Consumers are willing to have microchips inserted in their bodies as a way of paying for goods at supermarket checkouts, according to research from grocery think tank IGD.
The research reports that 8% of teenagers and 5% of adults surveyed are open to the implants, while 7% of shoppers also favour iris or retina recognition payment systems.
IGD chief executive Joanne Denney-Finch says the research concludes that only 31% of shoppers expect to buy all of their groceries at supermarket in the future. The findings contrast with the belief of many retail experts that consumers are increasingly seeking “everything under one roof”.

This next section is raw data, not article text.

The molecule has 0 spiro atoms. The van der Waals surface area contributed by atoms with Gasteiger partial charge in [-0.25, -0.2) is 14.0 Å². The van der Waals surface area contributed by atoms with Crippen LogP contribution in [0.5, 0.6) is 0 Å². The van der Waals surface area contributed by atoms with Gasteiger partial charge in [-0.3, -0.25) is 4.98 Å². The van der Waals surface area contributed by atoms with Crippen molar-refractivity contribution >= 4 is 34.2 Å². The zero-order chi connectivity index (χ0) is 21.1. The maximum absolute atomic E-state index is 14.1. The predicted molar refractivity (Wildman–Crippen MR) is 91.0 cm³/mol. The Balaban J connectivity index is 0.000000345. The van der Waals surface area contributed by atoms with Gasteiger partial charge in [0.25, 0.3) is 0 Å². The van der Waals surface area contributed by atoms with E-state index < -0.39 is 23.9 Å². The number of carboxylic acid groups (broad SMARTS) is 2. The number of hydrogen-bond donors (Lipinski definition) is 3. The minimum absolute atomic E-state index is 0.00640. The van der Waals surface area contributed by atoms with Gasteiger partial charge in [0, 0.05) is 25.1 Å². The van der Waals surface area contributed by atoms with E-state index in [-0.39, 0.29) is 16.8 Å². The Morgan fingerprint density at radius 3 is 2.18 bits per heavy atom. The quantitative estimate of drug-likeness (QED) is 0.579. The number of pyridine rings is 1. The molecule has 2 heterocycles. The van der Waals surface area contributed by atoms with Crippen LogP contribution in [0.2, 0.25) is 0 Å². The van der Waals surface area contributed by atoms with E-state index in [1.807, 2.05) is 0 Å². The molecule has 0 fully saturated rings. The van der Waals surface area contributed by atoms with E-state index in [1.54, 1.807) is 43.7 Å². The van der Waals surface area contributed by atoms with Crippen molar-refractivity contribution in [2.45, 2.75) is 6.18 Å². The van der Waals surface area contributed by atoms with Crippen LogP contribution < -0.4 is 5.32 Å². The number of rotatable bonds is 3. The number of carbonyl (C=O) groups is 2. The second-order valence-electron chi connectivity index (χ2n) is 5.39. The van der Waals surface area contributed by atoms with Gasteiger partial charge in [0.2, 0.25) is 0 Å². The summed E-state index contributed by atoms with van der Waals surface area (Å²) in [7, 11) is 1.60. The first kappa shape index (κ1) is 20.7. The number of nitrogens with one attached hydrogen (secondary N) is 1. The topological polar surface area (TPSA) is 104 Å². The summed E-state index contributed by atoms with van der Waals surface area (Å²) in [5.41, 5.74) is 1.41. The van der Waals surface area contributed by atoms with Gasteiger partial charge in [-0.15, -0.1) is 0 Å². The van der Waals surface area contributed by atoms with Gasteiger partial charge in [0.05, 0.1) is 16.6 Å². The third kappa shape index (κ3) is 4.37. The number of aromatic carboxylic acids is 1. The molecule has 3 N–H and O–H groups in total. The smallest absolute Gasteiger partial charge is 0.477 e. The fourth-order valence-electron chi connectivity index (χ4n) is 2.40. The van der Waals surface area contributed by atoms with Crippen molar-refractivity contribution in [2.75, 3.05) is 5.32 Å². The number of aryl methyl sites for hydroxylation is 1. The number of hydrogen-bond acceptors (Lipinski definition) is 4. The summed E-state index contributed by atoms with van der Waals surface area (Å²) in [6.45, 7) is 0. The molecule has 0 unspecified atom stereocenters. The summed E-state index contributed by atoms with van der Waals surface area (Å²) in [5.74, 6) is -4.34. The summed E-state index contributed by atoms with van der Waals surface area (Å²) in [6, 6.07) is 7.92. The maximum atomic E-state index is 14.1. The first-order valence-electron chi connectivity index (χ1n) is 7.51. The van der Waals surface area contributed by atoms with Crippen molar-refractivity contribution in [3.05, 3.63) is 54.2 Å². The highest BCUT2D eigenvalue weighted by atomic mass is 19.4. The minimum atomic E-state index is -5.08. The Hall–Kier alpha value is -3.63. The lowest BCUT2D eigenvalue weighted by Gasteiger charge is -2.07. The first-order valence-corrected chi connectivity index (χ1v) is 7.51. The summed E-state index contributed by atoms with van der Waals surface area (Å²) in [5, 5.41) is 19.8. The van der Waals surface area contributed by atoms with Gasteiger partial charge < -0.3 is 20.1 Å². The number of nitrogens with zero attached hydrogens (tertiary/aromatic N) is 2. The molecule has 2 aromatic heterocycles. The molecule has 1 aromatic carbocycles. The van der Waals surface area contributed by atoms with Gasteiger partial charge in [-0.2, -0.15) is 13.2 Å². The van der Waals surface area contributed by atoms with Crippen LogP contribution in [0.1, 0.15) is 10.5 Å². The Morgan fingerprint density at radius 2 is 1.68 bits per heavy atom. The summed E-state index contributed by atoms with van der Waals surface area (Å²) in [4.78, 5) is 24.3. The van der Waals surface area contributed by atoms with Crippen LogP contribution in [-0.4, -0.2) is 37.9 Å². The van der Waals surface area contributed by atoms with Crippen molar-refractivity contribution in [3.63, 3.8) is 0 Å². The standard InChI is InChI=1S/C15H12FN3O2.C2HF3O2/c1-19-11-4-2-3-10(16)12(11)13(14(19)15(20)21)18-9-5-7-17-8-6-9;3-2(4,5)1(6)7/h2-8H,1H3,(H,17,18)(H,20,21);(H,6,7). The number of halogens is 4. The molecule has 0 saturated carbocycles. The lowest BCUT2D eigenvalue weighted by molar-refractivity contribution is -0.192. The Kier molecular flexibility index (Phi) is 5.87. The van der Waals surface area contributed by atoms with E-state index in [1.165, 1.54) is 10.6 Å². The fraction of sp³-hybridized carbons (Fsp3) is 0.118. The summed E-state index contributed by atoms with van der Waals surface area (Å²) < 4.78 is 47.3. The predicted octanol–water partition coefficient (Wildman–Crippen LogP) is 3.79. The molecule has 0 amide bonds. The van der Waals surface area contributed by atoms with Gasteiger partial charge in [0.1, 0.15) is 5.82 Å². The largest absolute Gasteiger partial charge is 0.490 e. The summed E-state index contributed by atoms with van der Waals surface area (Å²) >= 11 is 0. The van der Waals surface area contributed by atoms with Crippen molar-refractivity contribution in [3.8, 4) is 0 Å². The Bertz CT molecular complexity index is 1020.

Denny-Finch, who was speaking at the IGD 2006 Convention, adds: “New technology, online shopping, ethical shoppers, healthy eating, environmentalism and [other] new attitudes from a new generation of shoppers are combining to shake up the status quo. We should stop claiming this is a mature industry.”
Meanwhile, almost one-third of the 1,000 shoppers surveyed say they want self-scanning systems at checkouts. This follows claims from consumer group Which? that Tesco’s self-service tills have been targeted by fraudsters, who have been able to pay for goods with stolen cards because the tills do not require a signature or PIN to complete a transaction (MW last week).
Tesco says the level of fraud at these pay points is no greater than at any other type of retail checkout.